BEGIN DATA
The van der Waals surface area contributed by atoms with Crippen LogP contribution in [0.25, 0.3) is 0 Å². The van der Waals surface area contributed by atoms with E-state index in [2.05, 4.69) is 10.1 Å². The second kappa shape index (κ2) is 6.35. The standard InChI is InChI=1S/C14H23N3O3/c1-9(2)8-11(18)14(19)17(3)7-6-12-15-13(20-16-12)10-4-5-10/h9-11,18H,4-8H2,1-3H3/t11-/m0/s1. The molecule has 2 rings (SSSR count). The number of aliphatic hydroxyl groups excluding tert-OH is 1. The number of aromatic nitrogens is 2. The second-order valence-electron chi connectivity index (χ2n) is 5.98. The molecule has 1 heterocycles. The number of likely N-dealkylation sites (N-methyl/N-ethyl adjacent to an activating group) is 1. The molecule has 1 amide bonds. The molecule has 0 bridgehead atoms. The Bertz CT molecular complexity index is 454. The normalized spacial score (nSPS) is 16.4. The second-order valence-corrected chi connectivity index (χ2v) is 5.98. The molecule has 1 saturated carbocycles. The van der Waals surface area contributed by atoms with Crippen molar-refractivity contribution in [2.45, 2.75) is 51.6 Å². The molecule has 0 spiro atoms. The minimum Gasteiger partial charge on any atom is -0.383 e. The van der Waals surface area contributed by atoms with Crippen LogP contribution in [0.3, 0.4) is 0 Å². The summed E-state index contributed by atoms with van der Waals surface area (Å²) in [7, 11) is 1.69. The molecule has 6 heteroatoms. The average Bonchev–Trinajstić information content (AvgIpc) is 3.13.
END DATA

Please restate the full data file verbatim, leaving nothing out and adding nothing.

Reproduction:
The van der Waals surface area contributed by atoms with Crippen LogP contribution in [0.25, 0.3) is 0 Å². The van der Waals surface area contributed by atoms with E-state index in [2.05, 4.69) is 10.1 Å². The second kappa shape index (κ2) is 6.35. The standard InChI is InChI=1S/C14H23N3O3/c1-9(2)8-11(18)14(19)17(3)7-6-12-15-13(20-16-12)10-4-5-10/h9-11,18H,4-8H2,1-3H3/t11-/m0/s1. The molecule has 2 rings (SSSR count). The number of aliphatic hydroxyl groups excluding tert-OH is 1. The number of aromatic nitrogens is 2. The second-order valence-electron chi connectivity index (χ2n) is 5.98. The molecule has 1 heterocycles. The number of likely N-dealkylation sites (N-methyl/N-ethyl adjacent to an activating group) is 1. The molecule has 1 amide bonds. The molecule has 0 bridgehead atoms. The Bertz CT molecular complexity index is 454. The normalized spacial score (nSPS) is 16.4. The second-order valence-corrected chi connectivity index (χ2v) is 5.98. The molecule has 1 saturated carbocycles. The van der Waals surface area contributed by atoms with Crippen molar-refractivity contribution in [2.45, 2.75) is 51.6 Å². The molecule has 0 spiro atoms. The minimum Gasteiger partial charge on any atom is -0.383 e. The van der Waals surface area contributed by atoms with Crippen LogP contribution in [0.3, 0.4) is 0 Å². The summed E-state index contributed by atoms with van der Waals surface area (Å²) in [7, 11) is 1.69. The molecule has 6 heteroatoms. The average Bonchev–Trinajstić information content (AvgIpc) is 3.13.